• Out-compete

Many of these words were not that important to learn at this point, so I simply took them out. Some of these words could be quite useful to learn, but maybe at a different time. The goal here is fluency and some increase in vocabulary. Having too many new words and phrases takes away from the reason for the reading in the first place.

Learned from context:

  • Biomedical
  • Risk
  • Goal
  • Community

I felt that these words were important enough to leave in, but not really necessary to define. In most situations, if the student is unable to figure out the meaning from context or from using logic to piece it together (eg. Biomedical), then it doesn’t hurt the story. In these circumstances, if these words were simply taken out, the story still makes sense. I’m also making a guess that words like goal will already be known from another situation (eg. sports) and can be easily applied to this situation. This builds on their scaffolding.

The end result:

As researcher Rachel Harding works away in her Toronto lab, she’s doing something that hasn’t normally been done before.

She’s publishing her lab notes and data online along with blogging about her work in a simple way at She’s believed to be the first biomedical researcher to blog about her work as she is working on it rather than waiting for experiments to be completed or their results published.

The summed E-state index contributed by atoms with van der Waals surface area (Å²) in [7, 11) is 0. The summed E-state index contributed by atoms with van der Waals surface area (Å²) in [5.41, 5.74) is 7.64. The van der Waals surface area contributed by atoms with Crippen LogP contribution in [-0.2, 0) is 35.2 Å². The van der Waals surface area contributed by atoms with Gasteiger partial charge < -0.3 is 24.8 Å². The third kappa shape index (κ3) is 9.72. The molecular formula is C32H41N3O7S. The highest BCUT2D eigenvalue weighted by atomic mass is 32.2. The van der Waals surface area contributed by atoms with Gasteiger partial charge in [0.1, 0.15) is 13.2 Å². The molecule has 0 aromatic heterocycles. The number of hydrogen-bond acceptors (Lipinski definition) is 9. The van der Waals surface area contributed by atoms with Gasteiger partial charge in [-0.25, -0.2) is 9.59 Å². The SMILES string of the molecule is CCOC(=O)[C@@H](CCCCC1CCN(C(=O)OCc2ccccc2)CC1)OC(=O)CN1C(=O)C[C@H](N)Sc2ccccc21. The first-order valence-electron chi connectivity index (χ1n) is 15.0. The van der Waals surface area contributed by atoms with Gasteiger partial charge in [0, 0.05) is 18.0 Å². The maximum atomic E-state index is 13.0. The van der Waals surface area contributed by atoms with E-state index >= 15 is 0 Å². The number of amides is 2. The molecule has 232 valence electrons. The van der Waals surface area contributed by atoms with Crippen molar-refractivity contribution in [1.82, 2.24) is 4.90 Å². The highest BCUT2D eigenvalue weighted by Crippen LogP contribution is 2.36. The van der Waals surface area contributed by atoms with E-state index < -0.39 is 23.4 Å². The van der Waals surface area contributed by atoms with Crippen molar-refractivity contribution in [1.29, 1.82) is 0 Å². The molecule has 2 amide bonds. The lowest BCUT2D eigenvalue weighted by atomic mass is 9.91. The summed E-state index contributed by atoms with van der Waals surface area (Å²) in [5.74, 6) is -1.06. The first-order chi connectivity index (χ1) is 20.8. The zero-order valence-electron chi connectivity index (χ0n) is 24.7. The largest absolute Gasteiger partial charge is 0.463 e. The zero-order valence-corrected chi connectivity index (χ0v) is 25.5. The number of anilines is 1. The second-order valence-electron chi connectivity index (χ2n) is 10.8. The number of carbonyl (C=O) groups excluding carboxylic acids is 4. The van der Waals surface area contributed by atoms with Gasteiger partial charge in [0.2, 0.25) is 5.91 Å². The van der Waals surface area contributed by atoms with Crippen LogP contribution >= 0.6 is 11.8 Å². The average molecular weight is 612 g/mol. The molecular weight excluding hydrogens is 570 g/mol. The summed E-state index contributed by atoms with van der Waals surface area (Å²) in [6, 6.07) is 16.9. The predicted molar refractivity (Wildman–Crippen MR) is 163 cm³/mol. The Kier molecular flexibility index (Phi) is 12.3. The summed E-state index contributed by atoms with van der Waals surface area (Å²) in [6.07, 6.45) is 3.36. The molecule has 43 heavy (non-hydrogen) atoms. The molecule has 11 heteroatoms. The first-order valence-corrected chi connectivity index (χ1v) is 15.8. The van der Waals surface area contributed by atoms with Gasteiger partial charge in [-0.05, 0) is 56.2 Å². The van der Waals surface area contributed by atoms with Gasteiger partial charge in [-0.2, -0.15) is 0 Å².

When other researchers see what’s she’s doing, they can choose to build on it, use it to help their own work or simply make sure they are not doing the same thing as her.

“One of the biggest problems in the way academic science is done is everyone is kind of sitting in their own corner, not really talking too much to each and not sharing with everything,”

“Everything is being duplicated, and it’s the person who gets to the one point where they can publish first who becomes famous.”

The movement toward open access to scientific data movement is meant to help scientists and researchers around the world work together to make discoveries more quickly. But, this isn’t normal in the world of academic research. That’s because the money that’s needed for the work often goes to making big discoveries instead of the smaller pieces those discoveries are built upon, Harding said.

“The biggest risk about being open from the beginning is someone can come in, see what you’ve done, leave out all the experiments that didn’t work—which is going to happen—and they can reach the end goal more quickly than you” Harding said.

“But the goal here is that it isn’t a fight and we work as a community”

Text adapted from original news article written by Jessica Smith Cross

Sentence complexity, paragraph and sentence length, and text length remain about the same. There is plenty for the student to deal with here without adding too much to their plate. This whole process took a bit of time on my part, but in the end, it was much easier than trying to locate something that was perfect. I also have the flexibility of using texts that fit my students’ needs in content and language. – A Registration-Free Video Conferencing Webtool